Lebow’s (2012) research looks at the factors for change across different models of couples’ therapy. He shows that it’s not a therapists age, gender, race or even experience that determines success. The factors that do affect outcome of treatment are the therapist’s friendliness, sensitivity and a good balance of being directive and non-directive. Alliance is key because the longer clients stay in treatment the better chance they have for success. Alliance is about having a common goal, as well as keeping even the strength of the individual alliance with each partner. The therapist’s passion about their approach makes a difference. If you believe in your approach, the client feels it and adopt the philosophy.

This makes it important for therapist to know what they are doing, to be able to communicate this to their clients and to do so congruently.









I’m reminded by the early wisdom of Socrates who said “Know Thyself”. Having the courage to question our self is so important in our becoming clear, integrated human beings. And therapists, who are taking other people’s lives into their hands, have a responsibility to do the same.


So how do you figure out what you believe and which theory fits best for you? What do you believe about each of these aspects of psychology:










What is normal and abnormal behavior?

What needs to change for people to be more integrated?

How do people change and how do we bring that about as clinicians.

What Unit of Treatment will you work with and why?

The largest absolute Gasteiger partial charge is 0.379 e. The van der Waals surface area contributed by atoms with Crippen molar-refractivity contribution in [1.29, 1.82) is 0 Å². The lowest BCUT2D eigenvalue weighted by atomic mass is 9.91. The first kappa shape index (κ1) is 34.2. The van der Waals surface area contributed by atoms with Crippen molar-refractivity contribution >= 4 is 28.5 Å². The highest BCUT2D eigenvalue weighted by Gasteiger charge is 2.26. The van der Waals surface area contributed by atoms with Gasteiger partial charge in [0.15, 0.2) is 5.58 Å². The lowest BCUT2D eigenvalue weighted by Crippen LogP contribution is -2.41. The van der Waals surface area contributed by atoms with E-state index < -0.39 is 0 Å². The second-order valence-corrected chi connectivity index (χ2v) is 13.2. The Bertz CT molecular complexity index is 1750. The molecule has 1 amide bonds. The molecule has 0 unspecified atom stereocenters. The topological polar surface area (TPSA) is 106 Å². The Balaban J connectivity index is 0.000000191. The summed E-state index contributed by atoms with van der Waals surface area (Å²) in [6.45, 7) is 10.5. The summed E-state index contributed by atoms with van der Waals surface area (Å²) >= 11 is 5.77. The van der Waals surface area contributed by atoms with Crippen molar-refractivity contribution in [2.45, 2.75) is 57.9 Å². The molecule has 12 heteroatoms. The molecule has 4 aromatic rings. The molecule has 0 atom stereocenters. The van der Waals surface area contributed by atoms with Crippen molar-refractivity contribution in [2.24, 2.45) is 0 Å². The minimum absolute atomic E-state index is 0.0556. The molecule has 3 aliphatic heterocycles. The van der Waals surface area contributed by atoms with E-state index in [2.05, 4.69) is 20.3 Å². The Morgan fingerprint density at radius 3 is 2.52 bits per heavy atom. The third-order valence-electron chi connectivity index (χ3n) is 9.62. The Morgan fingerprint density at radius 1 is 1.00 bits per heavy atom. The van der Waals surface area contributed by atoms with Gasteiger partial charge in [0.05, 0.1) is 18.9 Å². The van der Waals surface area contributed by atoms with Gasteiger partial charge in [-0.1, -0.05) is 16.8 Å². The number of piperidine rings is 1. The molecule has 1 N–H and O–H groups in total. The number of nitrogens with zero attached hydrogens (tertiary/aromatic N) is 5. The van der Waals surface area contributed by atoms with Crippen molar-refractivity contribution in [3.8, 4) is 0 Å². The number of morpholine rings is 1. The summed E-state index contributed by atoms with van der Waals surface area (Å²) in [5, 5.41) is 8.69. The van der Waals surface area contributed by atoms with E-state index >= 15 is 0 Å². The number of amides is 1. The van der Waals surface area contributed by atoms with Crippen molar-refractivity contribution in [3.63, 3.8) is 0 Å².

My theory of choice is Emotionally Focused Therapy. EFT is based on Attachment Theory, Experiential Theory and Systems Theory.


Attachment Theory:

We foster the creation of secure bonds between people. Attachment assumes that people are designed to live in relationship. Close connections keep us safe in times of danger.


Experiential theory:

We expand and re-organize key emotional responses. Experiential theory believes that when emotion is unprocessed, it results in symptoms. The best way to process emotion is in the present, and so the work is in the here and now. People who experience the right environment, are able to make changes and adjust better to life, and so the therapist’s role is that of creating safety and building a relationship with the client.


Systems theory:

We create a shift in partner’s interactional positions and initiate new cycles of interaction. Communication theory states that we are affected by the behavior/communication of those around us, and this easily leads to negative feedback loops. These circular loops give way to rigid cycles that become self-maintaining. The job of the therapist is to recognize the rigid pattern and we make it explicit.


As you approach what you do in the therapy you practice, take a good look at the assumptions underlying your theoretical foundation. And ask yourself whether this is something you believe in as a person. Asking yourself these tough questions is essential. Once you know what you believe in and why, you will better be able to communicate this to your clients, and as we have seen, the research shows that it makes a difference. Your clients are aware of your approach and your passion.



It’s time to go to therapy!

I’m predicting that most of us have either considered starting therapy, or we have been on the receiving end of someone telling us to go. It can be so hard to go to therapy. Why is that?

We are scared to go and sit on a couch, and tell someone what we are dealing with. We are scared for various reasons:

1. Admitting I need therapy, is admitting there is something wrong with me

On the contrary, I think it takes guts and wisdom to see a therapist. Socrates encouraged us to “know thyself!” Getting to know yourself doesn’t take forever. There’s only one of you, and so you only have to get to know yourself once. Trust me, you’re not that complicated! 

Contentment comes from having good balance. From knowing who you are and what your body needs. Once you care for yourself, you can function better. Your body will stop sending you symptoms when you understand the reason they exist.